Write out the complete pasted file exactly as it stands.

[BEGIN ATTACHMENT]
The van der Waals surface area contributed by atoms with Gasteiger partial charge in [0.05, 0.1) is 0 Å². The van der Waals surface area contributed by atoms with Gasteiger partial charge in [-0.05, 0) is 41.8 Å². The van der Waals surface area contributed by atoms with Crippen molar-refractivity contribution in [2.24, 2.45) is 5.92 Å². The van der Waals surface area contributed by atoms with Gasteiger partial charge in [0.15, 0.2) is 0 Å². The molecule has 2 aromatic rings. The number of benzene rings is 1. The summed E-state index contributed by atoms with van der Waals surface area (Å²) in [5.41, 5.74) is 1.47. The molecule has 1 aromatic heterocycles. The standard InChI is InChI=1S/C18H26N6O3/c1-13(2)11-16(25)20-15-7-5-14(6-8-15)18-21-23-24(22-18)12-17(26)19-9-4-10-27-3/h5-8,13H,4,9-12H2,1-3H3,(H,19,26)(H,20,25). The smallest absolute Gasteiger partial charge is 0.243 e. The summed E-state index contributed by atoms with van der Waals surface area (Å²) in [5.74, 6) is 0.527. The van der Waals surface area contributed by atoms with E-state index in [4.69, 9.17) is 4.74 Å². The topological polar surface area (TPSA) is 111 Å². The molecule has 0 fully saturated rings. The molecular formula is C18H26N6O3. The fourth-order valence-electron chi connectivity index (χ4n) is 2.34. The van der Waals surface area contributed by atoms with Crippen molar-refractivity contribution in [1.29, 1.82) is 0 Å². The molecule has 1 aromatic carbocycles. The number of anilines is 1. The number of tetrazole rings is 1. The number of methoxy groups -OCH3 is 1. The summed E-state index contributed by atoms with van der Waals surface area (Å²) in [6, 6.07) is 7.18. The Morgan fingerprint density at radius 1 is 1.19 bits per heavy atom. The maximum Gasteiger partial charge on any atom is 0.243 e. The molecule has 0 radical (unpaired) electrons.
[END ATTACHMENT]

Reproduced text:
The van der Waals surface area contributed by atoms with Gasteiger partial charge in [0.05, 0.1) is 0 Å². The van der Waals surface area contributed by atoms with Gasteiger partial charge in [-0.05, 0) is 41.8 Å². The van der Waals surface area contributed by atoms with Crippen molar-refractivity contribution in [2.24, 2.45) is 5.92 Å². The van der Waals surface area contributed by atoms with Gasteiger partial charge in [0.15, 0.2) is 0 Å². The molecule has 2 aromatic rings. The number of benzene rings is 1. The summed E-state index contributed by atoms with van der Waals surface area (Å²) in [5.41, 5.74) is 1.47. The molecule has 1 aromatic heterocycles. The standard InChI is InChI=1S/C18H26N6O3/c1-13(2)11-16(25)20-15-7-5-14(6-8-15)18-21-23-24(22-18)12-17(26)19-9-4-10-27-3/h5-8,13H,4,9-12H2,1-3H3,(H,19,26)(H,20,25). The smallest absolute Gasteiger partial charge is 0.243 e. The summed E-state index contributed by atoms with van der Waals surface area (Å²) in [5.74, 6) is 0.527. The van der Waals surface area contributed by atoms with E-state index in [4.69, 9.17) is 4.74 Å². The topological polar surface area (TPSA) is 111 Å². The molecule has 0 fully saturated rings. The molecular formula is C18H26N6O3. The fourth-order valence-electron chi connectivity index (χ4n) is 2.34. The van der Waals surface area contributed by atoms with Crippen molar-refractivity contribution in [1.29, 1.82) is 0 Å². The molecule has 1 aromatic carbocycles. The number of anilines is 1. The number of tetrazole rings is 1. The number of methoxy groups -OCH3 is 1. The summed E-state index contributed by atoms with van der Waals surface area (Å²) in [6, 6.07) is 7.18. The Morgan fingerprint density at radius 1 is 1.19 bits per heavy atom. The maximum Gasteiger partial charge on any atom is 0.243 e. The molecule has 0 radical (unpaired) electrons.